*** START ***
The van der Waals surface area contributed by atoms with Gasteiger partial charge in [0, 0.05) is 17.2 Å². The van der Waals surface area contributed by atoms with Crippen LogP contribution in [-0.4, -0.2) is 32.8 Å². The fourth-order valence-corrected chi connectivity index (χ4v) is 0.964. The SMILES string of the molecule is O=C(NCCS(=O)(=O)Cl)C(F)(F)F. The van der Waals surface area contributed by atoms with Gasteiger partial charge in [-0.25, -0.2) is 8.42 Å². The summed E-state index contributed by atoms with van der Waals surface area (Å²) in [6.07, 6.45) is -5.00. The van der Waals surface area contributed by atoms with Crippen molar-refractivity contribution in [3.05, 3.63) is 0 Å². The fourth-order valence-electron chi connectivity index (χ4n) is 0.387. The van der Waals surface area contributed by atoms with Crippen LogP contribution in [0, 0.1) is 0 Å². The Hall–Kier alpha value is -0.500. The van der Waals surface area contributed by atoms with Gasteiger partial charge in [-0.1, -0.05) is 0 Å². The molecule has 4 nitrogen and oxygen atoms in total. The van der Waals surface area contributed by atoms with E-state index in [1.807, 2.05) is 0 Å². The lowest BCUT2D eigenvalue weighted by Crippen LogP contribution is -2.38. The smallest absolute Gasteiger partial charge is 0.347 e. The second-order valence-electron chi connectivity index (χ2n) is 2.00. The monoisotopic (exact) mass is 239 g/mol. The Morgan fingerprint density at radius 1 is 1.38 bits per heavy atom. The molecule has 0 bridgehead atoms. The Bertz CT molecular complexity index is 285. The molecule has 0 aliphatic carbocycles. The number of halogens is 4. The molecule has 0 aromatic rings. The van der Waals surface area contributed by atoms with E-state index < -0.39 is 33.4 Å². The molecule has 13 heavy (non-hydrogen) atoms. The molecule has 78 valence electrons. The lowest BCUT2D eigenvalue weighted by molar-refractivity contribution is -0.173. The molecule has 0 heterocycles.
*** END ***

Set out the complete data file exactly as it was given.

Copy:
The van der Waals surface area contributed by atoms with Gasteiger partial charge in [0, 0.05) is 17.2 Å². The van der Waals surface area contributed by atoms with Crippen LogP contribution in [-0.4, -0.2) is 32.8 Å². The fourth-order valence-corrected chi connectivity index (χ4v) is 0.964. The SMILES string of the molecule is O=C(NCCS(=O)(=O)Cl)C(F)(F)F. The van der Waals surface area contributed by atoms with Gasteiger partial charge in [-0.25, -0.2) is 8.42 Å². The summed E-state index contributed by atoms with van der Waals surface area (Å²) in [6.07, 6.45) is -5.00. The van der Waals surface area contributed by atoms with Crippen molar-refractivity contribution in [3.05, 3.63) is 0 Å². The fourth-order valence-electron chi connectivity index (χ4n) is 0.387. The van der Waals surface area contributed by atoms with Crippen LogP contribution in [0, 0.1) is 0 Å². The Hall–Kier alpha value is -0.500. The van der Waals surface area contributed by atoms with Gasteiger partial charge in [-0.1, -0.05) is 0 Å². The molecule has 4 nitrogen and oxygen atoms in total. The van der Waals surface area contributed by atoms with E-state index in [1.807, 2.05) is 0 Å². The lowest BCUT2D eigenvalue weighted by Crippen LogP contribution is -2.38. The smallest absolute Gasteiger partial charge is 0.347 e. The second-order valence-electron chi connectivity index (χ2n) is 2.00. The monoisotopic (exact) mass is 239 g/mol. The Morgan fingerprint density at radius 1 is 1.38 bits per heavy atom. The molecule has 0 bridgehead atoms. The Bertz CT molecular complexity index is 285. The molecule has 0 aliphatic carbocycles. The number of halogens is 4. The molecule has 0 aromatic rings. The van der Waals surface area contributed by atoms with E-state index < -0.39 is 33.4 Å². The molecule has 13 heavy (non-hydrogen) atoms. The molecule has 78 valence electrons. The lowest BCUT2D eigenvalue weighted by molar-refractivity contribution is -0.173. The molecule has 0 heterocycles.